Boys threw match at old coach owned by defendant. D was not liable for the explosion as the act was unforeseeable and performed by a stranger as was the damage

Cambridge Water Works (unforeseeable damage)

Defendant used a solvent that caused contamination of the claimant's water supply 1.3 miles away. This was deemed as unforeseeable damage

Nichols v Marsland (act of God)

Extraordinary rainfall caused flooding, no liability

Charing Cross Electric Supply Co

Water main burst causing damage to claimant's property. Statute allowed for high pressure water but didn't oblige it, therefore the defence failed. Also, the statute contained a nuisance clause, therefore even in the absence of negligence there was liability

Remedies

Injunctions


Damages (exceptional circumstances, require proof)


Abatement

Andrea v Selfridge

Injunction granted against building work next to claimant's hotel. Damages awarded for loss of custom

Delaware Mansions

Compensation granted to claimant who abated the nuisance himself

Miller v Jackson (damages in lieu)

Claimant sought injunction against local cricket club after she was injured by a stray ball 100ft away. Claim accepted but damages were awarded in place of an injunction as the court felt that the injunction would be too oppressive

Ribee v Norrie (act of a stranger) 2000

Claimant was awoken by dog after fire negligently started by defendant's occupant spread to her home damaging her property and causing her to suffer from smoke inhalation and panic attacks. Defendant landlord was liable for the act of the stranger as it was within his power to prohibit smoking (Home Office v Dorset Yacht)

LMS International 2005

Defendant liable under principle in Ryalnds v Fletcher after fire started on his property causing damage to the claimant's adjoining property. The defendant had accumulated (brought onto his land) things that were a known fire risk and they were stored in a position that made ignition of the things more likely.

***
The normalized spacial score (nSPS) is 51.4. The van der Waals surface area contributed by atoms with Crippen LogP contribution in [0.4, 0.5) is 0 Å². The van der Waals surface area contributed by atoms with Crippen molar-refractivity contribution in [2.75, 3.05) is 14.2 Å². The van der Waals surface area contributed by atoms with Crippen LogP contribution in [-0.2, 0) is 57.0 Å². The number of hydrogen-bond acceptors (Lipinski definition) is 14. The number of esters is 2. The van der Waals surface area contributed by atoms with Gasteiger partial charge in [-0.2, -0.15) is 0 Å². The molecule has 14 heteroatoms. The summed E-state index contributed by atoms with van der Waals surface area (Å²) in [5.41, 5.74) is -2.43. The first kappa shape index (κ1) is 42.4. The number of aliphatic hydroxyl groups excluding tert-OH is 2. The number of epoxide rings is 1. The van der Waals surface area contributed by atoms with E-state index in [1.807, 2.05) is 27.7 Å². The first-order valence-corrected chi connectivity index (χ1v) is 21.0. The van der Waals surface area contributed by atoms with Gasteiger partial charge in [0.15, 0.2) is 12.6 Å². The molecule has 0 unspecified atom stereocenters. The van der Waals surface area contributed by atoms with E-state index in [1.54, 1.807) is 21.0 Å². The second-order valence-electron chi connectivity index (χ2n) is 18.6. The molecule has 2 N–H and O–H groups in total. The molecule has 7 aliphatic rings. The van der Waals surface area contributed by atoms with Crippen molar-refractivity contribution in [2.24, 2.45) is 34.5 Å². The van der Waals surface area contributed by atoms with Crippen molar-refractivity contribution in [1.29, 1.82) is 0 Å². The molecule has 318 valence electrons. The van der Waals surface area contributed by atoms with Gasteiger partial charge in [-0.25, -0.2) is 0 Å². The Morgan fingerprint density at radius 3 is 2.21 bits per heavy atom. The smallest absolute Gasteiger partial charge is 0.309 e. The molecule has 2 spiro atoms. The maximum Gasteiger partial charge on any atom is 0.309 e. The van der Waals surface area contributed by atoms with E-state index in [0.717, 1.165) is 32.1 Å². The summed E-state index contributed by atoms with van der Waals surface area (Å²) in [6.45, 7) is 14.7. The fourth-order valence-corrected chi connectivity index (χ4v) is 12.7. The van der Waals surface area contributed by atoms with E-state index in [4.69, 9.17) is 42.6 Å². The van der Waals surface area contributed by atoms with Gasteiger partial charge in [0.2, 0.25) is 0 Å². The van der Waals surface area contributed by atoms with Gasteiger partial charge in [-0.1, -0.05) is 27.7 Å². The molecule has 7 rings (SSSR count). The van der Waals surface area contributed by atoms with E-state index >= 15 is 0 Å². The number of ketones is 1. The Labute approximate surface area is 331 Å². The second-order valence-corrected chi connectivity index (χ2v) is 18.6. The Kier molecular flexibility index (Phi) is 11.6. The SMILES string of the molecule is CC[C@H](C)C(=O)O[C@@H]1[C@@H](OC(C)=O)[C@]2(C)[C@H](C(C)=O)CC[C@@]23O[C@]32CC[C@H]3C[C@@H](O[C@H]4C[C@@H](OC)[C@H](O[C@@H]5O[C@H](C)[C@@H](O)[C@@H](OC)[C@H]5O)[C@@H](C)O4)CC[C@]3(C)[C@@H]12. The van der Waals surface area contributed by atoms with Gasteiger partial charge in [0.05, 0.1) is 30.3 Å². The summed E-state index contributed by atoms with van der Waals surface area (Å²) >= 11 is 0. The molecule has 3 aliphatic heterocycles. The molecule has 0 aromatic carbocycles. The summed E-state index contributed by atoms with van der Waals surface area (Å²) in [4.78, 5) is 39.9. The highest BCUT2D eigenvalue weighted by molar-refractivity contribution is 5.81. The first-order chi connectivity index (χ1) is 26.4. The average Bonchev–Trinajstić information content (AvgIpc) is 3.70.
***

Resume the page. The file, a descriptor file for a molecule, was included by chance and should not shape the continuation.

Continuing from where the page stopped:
Transco v Stockport
Damages for personal injury are non-recoverable under the rule in Rylands v Fletcher
Kennaway v Thompson (coming to the nuisance)
Claimant inherited property near boat racing track that had been in operation for some years. Defence of coming to the nuisance was rejected. Injunction granted on appeal, approved Shelfer
Bliss v Hall (right to use or enjoyment)
Smells and fumes from candle making activities of defendant were an actionable nuisance
Bliss v Hall (right to use or enjoyment)
Smells and fumes from candle making activities of defendant were an actionable nuisance. Confirmed in Bone v Seale (as per the smell constituting a nuisance, however loss of amenity over 12 years)
Nuisance requirements
1) continuos interference (more than one occasion)
2) unlawful interference (test of reasonable user)
3) interference with use or enjoyment of land or some right over that land
Harrison v Southwark Water (utility)
Useful for the community as a whole
St Helens (locality and damages)
Locality is no defence where there is damage to personal property. Smelting works had been there since before the claimant purchased the property and it was an industrial area
Bradford v Pickles (legal/ malice)
Even malice will not defeat claim where the use of the property was legal and reasonable